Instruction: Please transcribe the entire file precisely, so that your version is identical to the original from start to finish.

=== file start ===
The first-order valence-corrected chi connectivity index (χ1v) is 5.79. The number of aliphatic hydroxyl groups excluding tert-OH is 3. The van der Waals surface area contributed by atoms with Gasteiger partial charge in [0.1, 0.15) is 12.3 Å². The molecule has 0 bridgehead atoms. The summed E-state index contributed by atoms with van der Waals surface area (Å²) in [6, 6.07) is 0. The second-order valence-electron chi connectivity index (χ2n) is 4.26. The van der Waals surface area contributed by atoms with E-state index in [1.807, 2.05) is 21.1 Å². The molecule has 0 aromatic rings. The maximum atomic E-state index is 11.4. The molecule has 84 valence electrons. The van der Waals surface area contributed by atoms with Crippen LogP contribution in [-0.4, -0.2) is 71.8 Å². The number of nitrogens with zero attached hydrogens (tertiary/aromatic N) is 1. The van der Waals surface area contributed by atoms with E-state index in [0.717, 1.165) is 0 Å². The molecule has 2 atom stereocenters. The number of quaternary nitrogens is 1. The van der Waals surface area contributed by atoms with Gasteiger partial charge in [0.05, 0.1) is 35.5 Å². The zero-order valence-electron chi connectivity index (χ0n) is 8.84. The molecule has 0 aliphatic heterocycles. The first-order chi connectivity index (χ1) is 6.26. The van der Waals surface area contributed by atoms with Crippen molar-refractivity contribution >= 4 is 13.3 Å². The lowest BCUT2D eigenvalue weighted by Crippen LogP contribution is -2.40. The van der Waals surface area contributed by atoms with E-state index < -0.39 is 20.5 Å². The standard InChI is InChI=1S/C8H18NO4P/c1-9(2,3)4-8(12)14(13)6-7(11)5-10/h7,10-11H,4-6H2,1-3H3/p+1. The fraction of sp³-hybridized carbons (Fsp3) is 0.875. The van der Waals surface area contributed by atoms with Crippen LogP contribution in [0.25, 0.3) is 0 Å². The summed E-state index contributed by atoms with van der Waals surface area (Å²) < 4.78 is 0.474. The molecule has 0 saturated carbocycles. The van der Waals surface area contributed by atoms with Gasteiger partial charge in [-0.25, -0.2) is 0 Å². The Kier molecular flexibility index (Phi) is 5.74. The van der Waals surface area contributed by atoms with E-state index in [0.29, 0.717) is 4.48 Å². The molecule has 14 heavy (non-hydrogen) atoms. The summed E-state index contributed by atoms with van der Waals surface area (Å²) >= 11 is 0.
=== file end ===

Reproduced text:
The first-order valence-corrected chi connectivity index (χ1v) is 5.79. The number of aliphatic hydroxyl groups excluding tert-OH is 3. The van der Waals surface area contributed by atoms with Gasteiger partial charge in [0.1, 0.15) is 12.3 Å². The molecule has 0 bridgehead atoms. The summed E-state index contributed by atoms with van der Waals surface area (Å²) in [6, 6.07) is 0. The second-order valence-electron chi connectivity index (χ2n) is 4.26. The van der Waals surface area contributed by atoms with E-state index in [1.807, 2.05) is 21.1 Å². The molecule has 0 aromatic rings. The maximum atomic E-state index is 11.4. The molecule has 84 valence electrons. The van der Waals surface area contributed by atoms with Crippen LogP contribution in [-0.4, -0.2) is 71.8 Å². The number of nitrogens with zero attached hydrogens (tertiary/aromatic N) is 1. The van der Waals surface area contributed by atoms with E-state index in [0.717, 1.165) is 0 Å². The molecule has 2 atom stereocenters. The number of quaternary nitrogens is 1. The van der Waals surface area contributed by atoms with Gasteiger partial charge in [0.05, 0.1) is 35.5 Å². The zero-order valence-electron chi connectivity index (χ0n) is 8.84. The molecule has 0 aliphatic heterocycles. The first-order chi connectivity index (χ1) is 6.26. The van der Waals surface area contributed by atoms with Crippen molar-refractivity contribution >= 4 is 13.3 Å². The lowest BCUT2D eigenvalue weighted by Crippen LogP contribution is -2.40. The van der Waals surface area contributed by atoms with E-state index < -0.39 is 20.5 Å². The standard InChI is InChI=1S/C8H18NO4P/c1-9(2,3)4-8(12)14(13)6-7(11)5-10/h7,10-11H,4-6H2,1-3H3/p+1. The fraction of sp³-hybridized carbons (Fsp3) is 0.875. The van der Waals surface area contributed by atoms with Crippen LogP contribution in [0.25, 0.3) is 0 Å². The summed E-state index contributed by atoms with van der Waals surface area (Å²) < 4.78 is 0.474. The molecule has 0 saturated carbocycles. The van der Waals surface area contributed by atoms with Gasteiger partial charge in [-0.25, -0.2) is 0 Å². The Kier molecular flexibility index (Phi) is 5.74. The van der Waals surface area contributed by atoms with E-state index in [0.29, 0.717) is 4.48 Å². The molecule has 14 heavy (non-hydrogen) atoms. The summed E-state index contributed by atoms with van der Waals surface area (Å²) >= 11 is 0.